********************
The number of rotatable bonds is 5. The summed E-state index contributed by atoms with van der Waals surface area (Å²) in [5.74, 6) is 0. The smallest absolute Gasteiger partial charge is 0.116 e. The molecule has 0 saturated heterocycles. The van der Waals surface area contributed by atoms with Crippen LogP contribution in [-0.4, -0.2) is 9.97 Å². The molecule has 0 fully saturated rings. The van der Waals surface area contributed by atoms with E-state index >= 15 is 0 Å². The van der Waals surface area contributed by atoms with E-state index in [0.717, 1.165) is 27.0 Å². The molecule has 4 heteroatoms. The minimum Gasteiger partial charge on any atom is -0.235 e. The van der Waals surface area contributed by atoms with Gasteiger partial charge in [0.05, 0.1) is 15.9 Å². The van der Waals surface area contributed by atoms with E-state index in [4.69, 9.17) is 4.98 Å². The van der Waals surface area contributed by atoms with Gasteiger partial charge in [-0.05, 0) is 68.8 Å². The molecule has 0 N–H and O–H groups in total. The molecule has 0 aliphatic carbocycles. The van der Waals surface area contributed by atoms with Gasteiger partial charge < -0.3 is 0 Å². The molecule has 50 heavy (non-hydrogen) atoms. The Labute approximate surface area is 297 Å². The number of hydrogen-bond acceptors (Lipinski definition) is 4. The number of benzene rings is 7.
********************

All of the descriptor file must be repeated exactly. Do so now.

The number of rotatable bonds is 5. The summed E-state index contributed by atoms with van der Waals surface area (Å²) in [5.74, 6) is 0. The smallest absolute Gasteiger partial charge is 0.116 e. The molecule has 0 saturated heterocycles. The van der Waals surface area contributed by atoms with Crippen LogP contribution in [-0.4, -0.2) is 9.97 Å². The molecule has 0 fully saturated rings. The van der Waals surface area contributed by atoms with E-state index >= 15 is 0 Å². The van der Waals surface area contributed by atoms with E-state index in [0.717, 1.165) is 27.0 Å². The molecule has 4 heteroatoms. The minimum Gasteiger partial charge on any atom is -0.235 e. The van der Waals surface area contributed by atoms with Gasteiger partial charge in [0.05, 0.1) is 15.9 Å². The van der Waals surface area contributed by atoms with E-state index in [4.69, 9.17) is 4.98 Å². The van der Waals surface area contributed by atoms with Gasteiger partial charge in [-0.05, 0) is 68.8 Å². The molecule has 0 N–H and O–H groups in total. The molecule has 0 aliphatic carbocycles. The van der Waals surface area contributed by atoms with Gasteiger partial charge < -0.3 is 0 Å². The molecule has 50 heavy (non-hydrogen) atoms. The Labute approximate surface area is 297 Å². The number of hydrogen-bond acceptors (Lipinski definition) is 4. The number of benzene rings is 7.